Joanne Harris set her breakout 1999 novel, Chocolat, in Lansquenet-sous-Tannes, a fictional village in southwest France. She returns to the same territory in her new novel, but it’s no longer the timeless setting for a romantic fairy tale.
Eight years have passed since Vianne Rocher and her young daughter left Lansquenet and the chocolate shop she opened opposite the village church on the eve of Lent. She’s now living in a houseboat on the Seine with her lover, Roux, and two daughters. A mysterious letter arrives from her dead friend Armande, beckoning Vianne back to Lansquenet to put flowers on her grave and pick the peaches ripening on the old tree by her house. The letter’s hint of trouble in the village involving Vianne’s old nemesis Father Francis Reynaud and the chance to leave Paris for the countryside prove irresistible.
Things are much changed in Lansquenet when Vianne arrives, during Ramadan 2010. The Les Marauds neighborhood where Armande once lived is teeming with new arrivals from Tunisia, Algeria and Morocco. A mosque with a minaret adorned by a silver crescent moon stands across the river from the church. The French government has outlawed headscarves in schools and is considering a ban on wearing the Islamic veil in public. Most troubling, Father Francis has been stripped of his position as village priest and accused of setting fire to a Muslim school for girls located in the shop where Vianne once sold chocolates.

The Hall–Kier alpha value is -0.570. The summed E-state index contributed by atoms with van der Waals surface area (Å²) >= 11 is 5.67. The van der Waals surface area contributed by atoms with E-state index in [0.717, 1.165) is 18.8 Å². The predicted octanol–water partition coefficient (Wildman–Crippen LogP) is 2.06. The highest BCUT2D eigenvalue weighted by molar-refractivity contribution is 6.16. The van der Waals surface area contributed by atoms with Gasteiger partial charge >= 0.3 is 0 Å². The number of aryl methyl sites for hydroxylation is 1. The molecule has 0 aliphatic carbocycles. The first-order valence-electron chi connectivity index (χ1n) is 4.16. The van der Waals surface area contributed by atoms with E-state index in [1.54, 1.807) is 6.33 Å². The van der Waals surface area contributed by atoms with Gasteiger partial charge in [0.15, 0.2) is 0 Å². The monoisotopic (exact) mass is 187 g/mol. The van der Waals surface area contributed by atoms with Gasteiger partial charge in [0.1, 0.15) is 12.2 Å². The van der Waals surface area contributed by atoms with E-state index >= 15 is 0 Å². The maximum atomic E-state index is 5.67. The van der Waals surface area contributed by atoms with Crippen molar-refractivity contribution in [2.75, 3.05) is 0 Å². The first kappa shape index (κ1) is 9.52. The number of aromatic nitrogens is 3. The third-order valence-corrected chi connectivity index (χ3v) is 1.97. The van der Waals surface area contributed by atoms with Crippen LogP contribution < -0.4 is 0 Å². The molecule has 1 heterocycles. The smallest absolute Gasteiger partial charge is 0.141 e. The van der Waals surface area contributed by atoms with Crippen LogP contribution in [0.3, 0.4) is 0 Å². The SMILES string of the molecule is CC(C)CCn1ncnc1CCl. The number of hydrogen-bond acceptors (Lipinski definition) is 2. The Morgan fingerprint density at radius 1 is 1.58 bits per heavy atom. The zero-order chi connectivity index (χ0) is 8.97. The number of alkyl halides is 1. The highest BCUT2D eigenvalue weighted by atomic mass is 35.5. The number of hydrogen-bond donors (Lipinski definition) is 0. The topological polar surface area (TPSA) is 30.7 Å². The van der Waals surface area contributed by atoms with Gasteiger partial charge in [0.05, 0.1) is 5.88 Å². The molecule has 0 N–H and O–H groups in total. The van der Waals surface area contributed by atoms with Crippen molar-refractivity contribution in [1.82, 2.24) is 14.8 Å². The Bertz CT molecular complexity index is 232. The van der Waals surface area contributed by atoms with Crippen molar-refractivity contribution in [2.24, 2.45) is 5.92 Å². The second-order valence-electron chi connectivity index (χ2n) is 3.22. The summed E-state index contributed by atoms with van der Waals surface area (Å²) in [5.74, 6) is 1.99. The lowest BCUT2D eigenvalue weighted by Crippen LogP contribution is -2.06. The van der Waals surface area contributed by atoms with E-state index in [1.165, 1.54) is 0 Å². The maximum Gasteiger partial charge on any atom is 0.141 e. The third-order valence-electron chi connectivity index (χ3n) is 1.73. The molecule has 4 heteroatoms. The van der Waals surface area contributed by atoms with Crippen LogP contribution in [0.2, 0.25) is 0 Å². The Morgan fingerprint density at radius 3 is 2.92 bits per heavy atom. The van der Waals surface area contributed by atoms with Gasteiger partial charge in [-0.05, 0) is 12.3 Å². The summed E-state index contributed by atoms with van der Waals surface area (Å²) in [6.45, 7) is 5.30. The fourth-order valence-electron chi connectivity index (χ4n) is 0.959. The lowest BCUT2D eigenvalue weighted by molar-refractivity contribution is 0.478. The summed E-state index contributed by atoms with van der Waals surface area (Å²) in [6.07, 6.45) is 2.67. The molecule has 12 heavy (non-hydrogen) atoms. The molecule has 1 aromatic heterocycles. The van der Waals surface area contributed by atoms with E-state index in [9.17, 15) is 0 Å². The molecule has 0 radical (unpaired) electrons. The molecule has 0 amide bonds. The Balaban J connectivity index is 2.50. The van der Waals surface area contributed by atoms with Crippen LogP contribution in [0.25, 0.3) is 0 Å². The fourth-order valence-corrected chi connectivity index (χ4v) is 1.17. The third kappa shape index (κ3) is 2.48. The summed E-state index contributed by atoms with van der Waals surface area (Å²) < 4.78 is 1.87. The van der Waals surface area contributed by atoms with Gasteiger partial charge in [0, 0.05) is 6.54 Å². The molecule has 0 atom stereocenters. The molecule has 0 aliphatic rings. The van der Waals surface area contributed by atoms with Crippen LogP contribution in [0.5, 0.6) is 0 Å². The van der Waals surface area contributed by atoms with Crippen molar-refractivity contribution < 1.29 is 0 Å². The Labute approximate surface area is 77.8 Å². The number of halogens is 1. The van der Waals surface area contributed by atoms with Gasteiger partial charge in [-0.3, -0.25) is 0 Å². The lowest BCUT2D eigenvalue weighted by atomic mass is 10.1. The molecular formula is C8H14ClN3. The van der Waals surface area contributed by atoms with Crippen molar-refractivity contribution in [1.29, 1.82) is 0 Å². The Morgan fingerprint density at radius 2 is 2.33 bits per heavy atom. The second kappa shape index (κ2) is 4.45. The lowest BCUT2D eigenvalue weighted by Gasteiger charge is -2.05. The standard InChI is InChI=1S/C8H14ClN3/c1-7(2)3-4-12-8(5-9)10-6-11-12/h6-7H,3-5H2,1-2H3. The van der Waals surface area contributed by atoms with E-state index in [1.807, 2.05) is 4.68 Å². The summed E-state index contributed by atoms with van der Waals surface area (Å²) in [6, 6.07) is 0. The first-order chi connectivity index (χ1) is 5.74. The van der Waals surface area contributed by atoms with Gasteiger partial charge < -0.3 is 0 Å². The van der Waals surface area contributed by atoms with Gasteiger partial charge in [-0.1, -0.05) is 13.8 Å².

Despite this brewing religious war, food is still the universal language. The scent of warm croissant and pain au chocolat mixes with the spicy allure of harissa soup prepared for iftar during Ramadan. Vianne’s magical chocolates and mouthwatering peach tarts offer a bridge of understanding for all but an aloof and impervious newcomer who always appears in a full, black veil with only her eyes exposed. Vianne must unravel the secrets hidden behind this woman’s veil in time to rescue Father Francis and save her own daughter.
Vianne’s powers to read the winds and see colors that reveal others’ thoughts may seem farfetched, and the backstories can be confusing. But immersing yourself in the sights, sounds and smells of Lansquenet’s narrow 200-year-old streets as they open to newcomers is wholly worthwhile. In Peaches for Father Francis, Harris effectively updates the Chocolat recipe, using the metaphor of food to make the weighty issues of immigration and religious tolerance more palatable.
Nancy Robertson reviewed this book for The Washington Post.